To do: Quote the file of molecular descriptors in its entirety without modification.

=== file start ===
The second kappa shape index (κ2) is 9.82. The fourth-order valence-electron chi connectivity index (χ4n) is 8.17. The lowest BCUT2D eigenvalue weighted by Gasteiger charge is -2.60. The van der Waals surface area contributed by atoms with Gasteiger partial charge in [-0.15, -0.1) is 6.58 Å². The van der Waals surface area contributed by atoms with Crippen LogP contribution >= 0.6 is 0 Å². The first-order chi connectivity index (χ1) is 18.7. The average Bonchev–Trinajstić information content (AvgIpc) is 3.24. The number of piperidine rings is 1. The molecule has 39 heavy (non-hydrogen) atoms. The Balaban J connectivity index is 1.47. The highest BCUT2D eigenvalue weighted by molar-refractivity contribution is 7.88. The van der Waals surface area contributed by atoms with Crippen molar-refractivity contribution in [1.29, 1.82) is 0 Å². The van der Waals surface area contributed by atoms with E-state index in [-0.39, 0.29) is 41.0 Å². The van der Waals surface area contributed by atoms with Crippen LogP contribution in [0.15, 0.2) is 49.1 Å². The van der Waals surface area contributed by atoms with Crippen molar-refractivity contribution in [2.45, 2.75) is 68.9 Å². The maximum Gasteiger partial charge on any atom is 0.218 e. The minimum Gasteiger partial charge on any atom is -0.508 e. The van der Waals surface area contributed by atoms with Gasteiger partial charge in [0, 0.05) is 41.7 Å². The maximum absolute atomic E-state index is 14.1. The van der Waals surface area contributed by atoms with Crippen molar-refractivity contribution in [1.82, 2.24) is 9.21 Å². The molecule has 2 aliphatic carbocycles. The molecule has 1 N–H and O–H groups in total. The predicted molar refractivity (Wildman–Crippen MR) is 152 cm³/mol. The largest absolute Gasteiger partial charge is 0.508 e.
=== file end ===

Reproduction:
The second kappa shape index (κ2) is 9.82. The fourth-order valence-electron chi connectivity index (χ4n) is 8.17. The lowest BCUT2D eigenvalue weighted by Gasteiger charge is -2.60. The van der Waals surface area contributed by atoms with Gasteiger partial charge in [-0.15, -0.1) is 6.58 Å². The van der Waals surface area contributed by atoms with Crippen LogP contribution >= 0.6 is 0 Å². The first-order chi connectivity index (χ1) is 18.7. The average Bonchev–Trinajstić information content (AvgIpc) is 3.24. The number of piperidine rings is 1. The molecule has 39 heavy (non-hydrogen) atoms. The Balaban J connectivity index is 1.47. The highest BCUT2D eigenvalue weighted by molar-refractivity contribution is 7.88. The van der Waals surface area contributed by atoms with Crippen molar-refractivity contribution in [1.29, 1.82) is 0 Å². The van der Waals surface area contributed by atoms with E-state index in [-0.39, 0.29) is 41.0 Å². The van der Waals surface area contributed by atoms with Crippen LogP contribution in [0.15, 0.2) is 49.1 Å². The van der Waals surface area contributed by atoms with Crippen molar-refractivity contribution in [2.45, 2.75) is 68.9 Å². The maximum Gasteiger partial charge on any atom is 0.218 e. The minimum Gasteiger partial charge on any atom is -0.508 e. The van der Waals surface area contributed by atoms with Gasteiger partial charge in [0, 0.05) is 41.7 Å². The maximum absolute atomic E-state index is 14.1. The van der Waals surface area contributed by atoms with Crippen molar-refractivity contribution in [1.82, 2.24) is 9.21 Å². The molecule has 2 aliphatic carbocycles. The molecule has 1 N–H and O–H groups in total. The predicted molar refractivity (Wildman–Crippen MR) is 152 cm³/mol. The largest absolute Gasteiger partial charge is 0.508 e.